What prevents us from addressing the essential tasks in the school? How can we free ourselves from ballast, from what is dispensible, superfluous, from what is not or no longer necessary? The aim of this workshop was to clear out the school's social and organisational space and structures. For how can anything new, however desirable it might be, come into he world, into the school, when there is virtually no space? In addition to all those who attended the first workshop in may, we could now welcome some additional members of the teaching staff and some more parents too. Again we worked for two whole days.
The process started with a silence. It was devoted to the lumps of salt heaped on the centre of our huge worktable. Until two days earlier this salt had lain almost 3000 metres under the earth - as part of an enormous salt deposit under Lüneburg extending eastwards deep into Poland and far northwards into Scandinavia. The salt had been unearthed at the exploration mine in Gorleben, a place just 50km from Lüneburg that has been earmarked for underground nuclear waste disposal.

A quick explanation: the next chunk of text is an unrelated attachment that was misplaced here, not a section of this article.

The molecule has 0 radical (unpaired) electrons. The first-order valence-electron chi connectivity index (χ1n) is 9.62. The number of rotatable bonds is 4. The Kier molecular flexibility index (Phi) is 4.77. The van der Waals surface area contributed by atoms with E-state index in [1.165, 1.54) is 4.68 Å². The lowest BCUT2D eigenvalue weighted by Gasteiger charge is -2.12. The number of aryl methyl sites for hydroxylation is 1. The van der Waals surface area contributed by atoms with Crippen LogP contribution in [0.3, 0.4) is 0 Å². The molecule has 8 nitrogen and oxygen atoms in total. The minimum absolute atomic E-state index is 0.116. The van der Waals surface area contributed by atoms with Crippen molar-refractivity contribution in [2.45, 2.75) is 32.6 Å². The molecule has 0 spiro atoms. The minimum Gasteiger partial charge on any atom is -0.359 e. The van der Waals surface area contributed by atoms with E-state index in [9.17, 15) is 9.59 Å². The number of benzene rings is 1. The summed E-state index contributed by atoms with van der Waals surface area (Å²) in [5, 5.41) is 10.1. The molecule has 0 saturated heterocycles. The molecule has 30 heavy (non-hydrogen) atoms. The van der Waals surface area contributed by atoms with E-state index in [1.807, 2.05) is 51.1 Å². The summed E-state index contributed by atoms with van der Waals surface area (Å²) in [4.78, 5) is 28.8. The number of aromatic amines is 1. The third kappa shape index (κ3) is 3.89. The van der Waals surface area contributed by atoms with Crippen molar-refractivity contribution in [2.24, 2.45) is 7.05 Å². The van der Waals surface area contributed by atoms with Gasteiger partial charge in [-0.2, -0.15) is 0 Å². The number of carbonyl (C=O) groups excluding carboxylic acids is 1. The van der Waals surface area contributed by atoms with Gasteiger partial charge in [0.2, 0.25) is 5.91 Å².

Thus, to us the salt can be a symbol of Lüneburg's natural wealth. As a substance it also teaches us to differentiate between mere intellect and living spirit. And heaped up here on the table between us, preventing us from seeing each other properly, from communicating properly, it also symbolises the abovementioned loads and ballast that blocks and distorts the school's social organism. The first day of the workshop was dedicated to what we wanted to clear out, the second day with how we can do it. In view of the "how" we found ourselves inspired by Mahatma Gandhi's salt march, confronted with the question: When given school regulations are partly senseless, can civil disobedience then, perhaps in certain cases, become a strategy to achieve pedagogic improvements?
In this workshop the enormous need for change in the school became even more tangible than in the previous one. At the same time a huge readiness for change also emerged. Hence the school is in a field of change - full of partly painful questions, opposing forces and uncertainties, but this field also sets new energies free.
At the end of the workshop, the heap of salt which had initially impeded our communication was jointly transformed into such a field of change.
We all need to be the change that we want to see in the world